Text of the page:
Matthew Muller’s goal from a very young age was to be his own boss. His aspirations were influenced by his grandfather’s success as a hardworking, multi-talented entrepreneur.
He began a family construction business 60 years ago, passing the spirit of entrepreneurship down from one generation to the next. Now, Mathew Muller and his own family run Tertiary Creations, a custom construction company specializing in residential construction and renovations.
Despite his family’s legacy and influence, Matthew didn’t start his career in construction.
Growing up in New Orleans, he went to Louisiana State for both his undergrad as well as his master’s degree, majoring in American History. In less than a year after college, Matthew began working in a museum as a volunteer. In a short period of time he worked his way up to museum manager. For a time after this he transitioned to teaching, which was a career field he truly enjoyed devoting his time and expertise.
In time, Matthew realized he no longer wanted to work for others. This is where the inspiration from his grandfather, father, and the family business inspired him on his path to the construction industry. Being around construction for more than 20 years while growing up, Matthew already knew the industry well. He became aware that even as an entrepreneur, he was still interacting with others and teaching by solving problems daily.
Matthew sums it up by saying, “Although Tertiary Creations is less than a year old and a new venture, there’s a familiarity following in my grandfather’s footsteps.”
What do you currently do at your company?
I am the owner, although I wear many different hats on a daily basis. There are many things I am responsible for at Tertiary Creations including sales, accounting, execution and closing of jobs, and anything in between. It’s a position I enjoy because there is always something keeping me busy and engaged.
What was the inspiration behind your business?
Specifically, my wife’s creativity was the inspiration. She had the design background and I had the construction capabilities. It made sense to join forces and create special and unique designs for our customers. We enjoy the work even if it’s a custom paint job or a deck design. The added bonus of this partnership is that we get to create together!
What defines your way of doing business?
At the end of the day, it comes down to focusing on quality above all else. For all things, we make sure to stick to working one step at a time. Focusing on the quality ensures your customers are happy. I find that if you can do that, the rest will fall into place.
What keys to being productive can you share?
Most days I wake up early. I find it is important to start your day early to get a jump on the work that needs done and still spend time with your family.
Another key to being productive would be to push yourself out of your comfort zone and wear yourself out a bit. Fully dedicating yourself to the task at hand may require you to go outside of the usual routine. This means you expand your skills, improve your ability to problem solve new issues, and provide a path forward for the future.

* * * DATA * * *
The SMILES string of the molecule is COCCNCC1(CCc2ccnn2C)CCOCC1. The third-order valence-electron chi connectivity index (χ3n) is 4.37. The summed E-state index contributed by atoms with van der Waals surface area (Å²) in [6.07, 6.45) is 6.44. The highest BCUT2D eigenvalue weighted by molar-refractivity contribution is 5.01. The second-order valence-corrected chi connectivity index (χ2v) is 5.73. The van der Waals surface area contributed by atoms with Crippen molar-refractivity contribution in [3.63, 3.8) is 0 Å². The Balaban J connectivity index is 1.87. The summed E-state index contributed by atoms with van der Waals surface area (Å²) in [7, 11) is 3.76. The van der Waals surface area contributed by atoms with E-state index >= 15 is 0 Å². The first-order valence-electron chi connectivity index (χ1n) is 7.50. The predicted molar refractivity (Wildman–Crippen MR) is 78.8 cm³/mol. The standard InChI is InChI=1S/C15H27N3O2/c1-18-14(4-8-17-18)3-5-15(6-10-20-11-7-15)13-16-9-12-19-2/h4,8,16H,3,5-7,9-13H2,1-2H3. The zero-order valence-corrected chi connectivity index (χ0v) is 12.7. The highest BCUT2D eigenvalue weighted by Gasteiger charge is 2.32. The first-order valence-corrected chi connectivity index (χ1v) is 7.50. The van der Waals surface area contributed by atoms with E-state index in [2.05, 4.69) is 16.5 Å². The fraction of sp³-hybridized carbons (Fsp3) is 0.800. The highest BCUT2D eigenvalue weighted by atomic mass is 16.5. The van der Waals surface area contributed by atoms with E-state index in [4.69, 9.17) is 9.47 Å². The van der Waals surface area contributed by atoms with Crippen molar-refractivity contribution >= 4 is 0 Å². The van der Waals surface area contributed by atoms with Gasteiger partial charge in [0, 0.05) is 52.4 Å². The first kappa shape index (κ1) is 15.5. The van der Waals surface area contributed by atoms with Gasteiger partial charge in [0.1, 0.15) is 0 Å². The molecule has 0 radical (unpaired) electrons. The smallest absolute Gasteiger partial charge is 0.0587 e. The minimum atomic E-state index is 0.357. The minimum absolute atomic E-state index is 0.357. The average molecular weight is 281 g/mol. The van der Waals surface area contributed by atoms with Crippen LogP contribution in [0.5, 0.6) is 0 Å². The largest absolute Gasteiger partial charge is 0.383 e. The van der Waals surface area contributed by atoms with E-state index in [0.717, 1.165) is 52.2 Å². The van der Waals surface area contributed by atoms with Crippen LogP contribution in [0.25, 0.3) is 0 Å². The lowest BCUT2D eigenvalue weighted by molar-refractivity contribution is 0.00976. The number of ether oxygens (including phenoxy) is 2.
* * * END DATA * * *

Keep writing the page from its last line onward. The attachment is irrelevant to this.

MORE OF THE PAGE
Finally, keeping a strong work ethic and persistence are also key.
Tell us one long-term goal in your career.
My long-term goal would be to retire early to enjoy life and do things that myself and my wife have dreamt of doing.
How do you measure success?
The money our company earns is the way I measure success. For me there is no exception to that. I strongly believe in personal success as well, but the measurement is different. Since we are a newly formed company, we want to make sure we are doing everything we can to establish success for ourselves in the industry. While profit isn’t our only priority, it is definitely something we pay attention to as a measure of our early success.
What’s the most valuable lesson you’ve learned through the course of your career?
Developing relationships is the lifeblood of being successful and having a successful business. You can have a great work ethic, be consistent and on time, but if you don’t build relationships with the people you are dealing with daily, you make things more difficult for yourself. In retrospect, it makes things more pleasant and rewarding to get along with the people you interact with consistently. It also makes you more efficient. This is one of the most valuable lessons I have learned.
What advice would you give to others aspiring to succeed in your field?
It’s good to think things through and develop a plan, but that isn’t the most crucial part of creating success. I notice people in this field tend to be cautious or over think things. Something will always come up, fail, or need fixing. If you get in there, get dirty and do the work, the rest will fall into place. Based on my experience in business, my advice is to act now, think later.
What are some of your favorite things to do outside of work?
I enjoy cardio exercise. You can often find me with my running group or operating our local Frisbee league. I savor downtime as well however, specifically reading historical books.
How would your colleagues describe you?
Industrious. I am the first to arrive at work and typically the last to leave the office.
How do you maintain a solid work-life balance?
This is one of the most difficult things I have struggled with being an entrepreneur. Owning your own business is rewarding, but it often comes at a cost. The cost for me is work-life balance, something I work on daily.
What is one piece of technology that helps you the most in your daily routine?
My shared calendar hands down is the most beneficial to me. If you don’t plan your day and schedule your time, life would be chaos. A shared calendar allows you to link to others and share what you are doing. I share mine with my team, my wife, even certain clients I interact with weekly. It is an exceptional tool to plan daily, weekly, monthly.